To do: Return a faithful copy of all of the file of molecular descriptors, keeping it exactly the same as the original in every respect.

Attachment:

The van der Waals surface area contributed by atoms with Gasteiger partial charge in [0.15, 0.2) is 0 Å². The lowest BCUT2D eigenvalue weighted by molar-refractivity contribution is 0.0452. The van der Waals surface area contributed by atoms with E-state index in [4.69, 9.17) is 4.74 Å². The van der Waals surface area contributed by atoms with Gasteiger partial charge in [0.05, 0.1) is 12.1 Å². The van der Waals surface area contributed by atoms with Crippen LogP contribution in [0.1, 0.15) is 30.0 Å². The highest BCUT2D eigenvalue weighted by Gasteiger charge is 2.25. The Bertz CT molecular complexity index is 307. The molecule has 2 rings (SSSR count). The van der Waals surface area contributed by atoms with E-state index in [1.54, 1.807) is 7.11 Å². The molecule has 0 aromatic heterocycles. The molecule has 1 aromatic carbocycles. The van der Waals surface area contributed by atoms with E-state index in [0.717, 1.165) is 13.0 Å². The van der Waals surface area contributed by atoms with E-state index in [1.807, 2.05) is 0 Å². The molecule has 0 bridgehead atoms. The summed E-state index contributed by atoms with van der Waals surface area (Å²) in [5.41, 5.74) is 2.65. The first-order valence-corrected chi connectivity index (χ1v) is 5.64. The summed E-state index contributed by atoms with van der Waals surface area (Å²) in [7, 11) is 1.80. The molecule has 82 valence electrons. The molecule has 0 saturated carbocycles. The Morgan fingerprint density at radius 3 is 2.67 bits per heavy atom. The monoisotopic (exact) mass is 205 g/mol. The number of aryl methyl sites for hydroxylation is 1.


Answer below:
The van der Waals surface area contributed by atoms with Gasteiger partial charge in [0.15, 0.2) is 0 Å². The lowest BCUT2D eigenvalue weighted by molar-refractivity contribution is 0.0452. The van der Waals surface area contributed by atoms with E-state index in [4.69, 9.17) is 4.74 Å². The van der Waals surface area contributed by atoms with Gasteiger partial charge in [0.05, 0.1) is 12.1 Å². The van der Waals surface area contributed by atoms with Crippen LogP contribution in [0.1, 0.15) is 30.0 Å². The highest BCUT2D eigenvalue weighted by Gasteiger charge is 2.25. The Bertz CT molecular complexity index is 307. The molecule has 2 rings (SSSR count). The van der Waals surface area contributed by atoms with E-state index in [1.54, 1.807) is 7.11 Å². The molecule has 0 aromatic heterocycles. The molecule has 1 aromatic carbocycles. The van der Waals surface area contributed by atoms with E-state index in [0.717, 1.165) is 13.0 Å². The van der Waals surface area contributed by atoms with E-state index in [1.807, 2.05) is 0 Å². The molecule has 0 bridgehead atoms. The summed E-state index contributed by atoms with van der Waals surface area (Å²) in [5.41, 5.74) is 2.65. The first-order valence-corrected chi connectivity index (χ1v) is 5.64. The summed E-state index contributed by atoms with van der Waals surface area (Å²) in [7, 11) is 1.80. The molecule has 82 valence electrons. The molecule has 0 saturated carbocycles. The Morgan fingerprint density at radius 3 is 2.67 bits per heavy atom. The monoisotopic (exact) mass is 205 g/mol. The number of aryl methyl sites for hydroxylation is 1.